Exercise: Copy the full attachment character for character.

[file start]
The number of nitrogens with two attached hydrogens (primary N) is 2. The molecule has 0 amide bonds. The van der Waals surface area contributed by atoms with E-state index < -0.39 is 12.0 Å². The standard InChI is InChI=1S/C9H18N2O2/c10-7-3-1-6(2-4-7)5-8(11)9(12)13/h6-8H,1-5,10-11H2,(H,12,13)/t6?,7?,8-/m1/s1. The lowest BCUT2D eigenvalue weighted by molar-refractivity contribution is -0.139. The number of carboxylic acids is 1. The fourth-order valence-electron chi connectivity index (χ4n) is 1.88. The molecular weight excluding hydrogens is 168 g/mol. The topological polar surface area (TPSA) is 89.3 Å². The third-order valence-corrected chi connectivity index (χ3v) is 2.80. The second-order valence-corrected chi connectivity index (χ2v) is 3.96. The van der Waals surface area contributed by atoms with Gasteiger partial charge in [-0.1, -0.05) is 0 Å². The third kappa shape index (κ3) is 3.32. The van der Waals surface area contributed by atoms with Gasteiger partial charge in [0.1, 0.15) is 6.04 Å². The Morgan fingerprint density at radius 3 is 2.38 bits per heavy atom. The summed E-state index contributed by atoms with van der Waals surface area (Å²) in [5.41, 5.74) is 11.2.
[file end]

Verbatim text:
The number of nitrogens with two attached hydrogens (primary N) is 2. The molecule has 0 amide bonds. The van der Waals surface area contributed by atoms with E-state index < -0.39 is 12.0 Å². The standard InChI is InChI=1S/C9H18N2O2/c10-7-3-1-6(2-4-7)5-8(11)9(12)13/h6-8H,1-5,10-11H2,(H,12,13)/t6?,7?,8-/m1/s1. The lowest BCUT2D eigenvalue weighted by molar-refractivity contribution is -0.139. The number of carboxylic acids is 1. The fourth-order valence-electron chi connectivity index (χ4n) is 1.88. The molecular weight excluding hydrogens is 168 g/mol. The topological polar surface area (TPSA) is 89.3 Å². The third-order valence-corrected chi connectivity index (χ3v) is 2.80. The second-order valence-corrected chi connectivity index (χ2v) is 3.96. The van der Waals surface area contributed by atoms with Gasteiger partial charge in [-0.1, -0.05) is 0 Å². The third kappa shape index (κ3) is 3.32. The van der Waals surface area contributed by atoms with Gasteiger partial charge in [0.1, 0.15) is 6.04 Å². The Morgan fingerprint density at radius 3 is 2.38 bits per heavy atom. The summed E-state index contributed by atoms with van der Waals surface area (Å²) in [5.41, 5.74) is 11.2.